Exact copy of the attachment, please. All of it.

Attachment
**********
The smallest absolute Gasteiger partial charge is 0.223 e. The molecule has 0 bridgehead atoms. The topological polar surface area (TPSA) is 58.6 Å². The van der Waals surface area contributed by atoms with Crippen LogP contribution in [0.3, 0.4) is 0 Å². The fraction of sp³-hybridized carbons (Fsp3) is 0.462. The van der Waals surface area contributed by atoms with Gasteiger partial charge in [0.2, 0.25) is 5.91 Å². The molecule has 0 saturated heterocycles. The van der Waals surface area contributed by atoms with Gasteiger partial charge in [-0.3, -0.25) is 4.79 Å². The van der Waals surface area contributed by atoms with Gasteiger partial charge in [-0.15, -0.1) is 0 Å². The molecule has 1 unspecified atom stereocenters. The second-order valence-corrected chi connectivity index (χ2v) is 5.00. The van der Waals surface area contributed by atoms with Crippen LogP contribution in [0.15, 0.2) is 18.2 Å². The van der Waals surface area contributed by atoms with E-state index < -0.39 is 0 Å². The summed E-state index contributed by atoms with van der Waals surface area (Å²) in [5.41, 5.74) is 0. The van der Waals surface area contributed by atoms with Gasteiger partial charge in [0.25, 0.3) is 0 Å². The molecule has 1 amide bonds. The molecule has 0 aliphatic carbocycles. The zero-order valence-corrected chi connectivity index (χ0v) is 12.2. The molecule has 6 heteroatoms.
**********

The smallest absolute Gasteiger partial charge is 0.223 e. The molecule has 0 bridgehead atoms. The topological polar surface area (TPSA) is 58.6 Å². The van der Waals surface area contributed by atoms with Crippen LogP contribution in [0.3, 0.4) is 0 Å². The fraction of sp³-hybridized carbons (Fsp3) is 0.462. The van der Waals surface area contributed by atoms with Gasteiger partial charge in [0.2, 0.25) is 5.91 Å². The molecule has 0 saturated heterocycles. The van der Waals surface area contributed by atoms with Gasteiger partial charge in [-0.3, -0.25) is 4.79 Å². The van der Waals surface area contributed by atoms with Gasteiger partial charge in [-0.15, -0.1) is 0 Å². The molecule has 1 unspecified atom stereocenters. The second-order valence-corrected chi connectivity index (χ2v) is 5.00. The van der Waals surface area contributed by atoms with Crippen LogP contribution in [0.15, 0.2) is 18.2 Å². The van der Waals surface area contributed by atoms with E-state index < -0.39 is 0 Å². The summed E-state index contributed by atoms with van der Waals surface area (Å²) in [5.41, 5.74) is 0. The van der Waals surface area contributed by atoms with Gasteiger partial charge in [0.25, 0.3) is 0 Å². The molecule has 1 amide bonds. The molecule has 0 aliphatic carbocycles. The zero-order valence-corrected chi connectivity index (χ0v) is 12.2. The molecule has 6 heteroatoms.